Campus News

Campus News

CAMPUS NEWS

Boeing, UW open research lab on campus

by Michelle Ma

Boeing engineers and scientists have brought their projects to the UW, opening a new research center on campus that will initially focus on advanced assembly and manufacturing technologies.

The Boeing Advanced Research Center, located in the Department of Mechanical Engineering, and affectionately known as BARC, will let students and faculty members work collaboratively with Boeing engineers. Four initial projects focused on automation, robotics, and aircraft assembly are underway.

The center is the brainchild of Jim Buttrick, a Boeing engineer and the center's associate director, and UW professors Per Reinhall and Joseph Garbini. Buttrick saw a good opportunity for students to gain practical experience and Boeing to benefit from more researchers.

Up to eight Boeing engineers kept their full-time positions in the company and moved to the UW lab space as affiliate instructors. Eight graduate students and six faculty members have joined the BARC team.

Each project involves making airplane assembly and manufacturing more efficient, automated and streamlined, and is important to Boeing’s product development. Actual airplane parts as well as smaller replicas will live in the UW lab space as the projects develop.

One project is designed to make it easier for mechanics to build the insides of airplane wings–shallow, narrow spaces where it is physically hard to work. Miniature robots or remotely operated vehicles could be programmed to go inside these small spaces and place nuts on bolts, seal seams and inspect the inside of the wing to make sure extra debris is removed. A creative solution to this challenging job could improve quality and consistency on each airplane model, Buttrick said.

Other projects include automating the riveting of fuselages and predicting the final, full-sized shape of certain aircraft structures.

The center's leaders plan to grow the number of projects at the UW and involve more students and faculty members, particularly in composites research.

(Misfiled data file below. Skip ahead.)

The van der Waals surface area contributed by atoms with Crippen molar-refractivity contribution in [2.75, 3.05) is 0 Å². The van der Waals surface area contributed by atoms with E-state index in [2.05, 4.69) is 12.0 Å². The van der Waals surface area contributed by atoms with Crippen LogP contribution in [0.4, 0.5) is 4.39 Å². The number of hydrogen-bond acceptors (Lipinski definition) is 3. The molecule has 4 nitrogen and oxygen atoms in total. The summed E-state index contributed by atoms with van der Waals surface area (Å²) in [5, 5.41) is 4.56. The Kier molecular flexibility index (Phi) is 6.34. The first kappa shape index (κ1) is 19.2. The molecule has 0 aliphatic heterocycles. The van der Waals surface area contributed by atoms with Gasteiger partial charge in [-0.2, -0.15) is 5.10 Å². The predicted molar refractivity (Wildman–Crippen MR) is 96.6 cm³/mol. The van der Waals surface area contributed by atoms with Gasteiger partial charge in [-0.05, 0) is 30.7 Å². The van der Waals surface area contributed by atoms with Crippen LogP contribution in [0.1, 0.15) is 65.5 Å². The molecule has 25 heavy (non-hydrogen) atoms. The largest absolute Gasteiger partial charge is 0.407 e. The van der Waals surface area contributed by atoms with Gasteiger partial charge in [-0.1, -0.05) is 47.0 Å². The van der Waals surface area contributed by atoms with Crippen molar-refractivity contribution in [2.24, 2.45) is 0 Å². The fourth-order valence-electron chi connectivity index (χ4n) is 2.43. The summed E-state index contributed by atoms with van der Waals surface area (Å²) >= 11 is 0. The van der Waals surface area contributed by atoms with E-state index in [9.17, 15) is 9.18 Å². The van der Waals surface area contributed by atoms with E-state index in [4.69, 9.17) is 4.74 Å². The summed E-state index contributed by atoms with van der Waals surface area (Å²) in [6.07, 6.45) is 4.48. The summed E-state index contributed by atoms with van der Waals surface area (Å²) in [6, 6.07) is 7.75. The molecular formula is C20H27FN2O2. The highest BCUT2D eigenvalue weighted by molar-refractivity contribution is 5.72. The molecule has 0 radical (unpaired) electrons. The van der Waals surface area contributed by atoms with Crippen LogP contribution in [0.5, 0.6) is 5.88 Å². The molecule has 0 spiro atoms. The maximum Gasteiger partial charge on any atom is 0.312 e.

RESEARCH BREAKTHROUGHS

“Millennium Falcon” to monitor effects of tidal, wave energy on marine habitat

by Michelle Ma

Researchers building a new underwater robot they've dubbed the "Millennium Falcon" certainly have reason to believe it will live up to its name.

The robot will deploy instruments to gather information in unprecedented detail about how marine life interacts with underwater equipment used to harvest wave and tidal energy. Researchers don’t fully understand how animals and fish will be affected by ocean energy equipment. This instrument seeks to identify potential risks.

"This is the first attempt at a 'plug-and-socket' instrumentation package in the marine energy field. If successful, it will change the way industry views the viability of environmental research and development," said Brian Polagye, assistant professor of mechanical engineering and one of the project's leaders.

The UW team tested the robot underwater for the first time in January on campus. Researchers will continue testing in Puget Sound. They hope the tool will be useful for pilot tidal-and wave-energy projects and eventually in large-scale, commercial renewable-energy projects.

The instrument package has a stereo camera to collect photos and video; a sonar system; hydrophones to hear marine mammal activity; sensors to gauge water quality and speed; a click detector to listen for whales, dolphins and porpoises; and even a device to detect fish tags. A fiber-optic cable connection back to shore allows for real-time monitoring and control.

The breadth of sensors and various conditions this instrument can measure is unprecedented. The tool can attach to most types of underwater infrastructure allowing researchers to deploy the instrument far offshore and recover it quickly at a relatively low cost. "It could be a first step toward a standardized 'science port' for marine energy projects," Polagye said.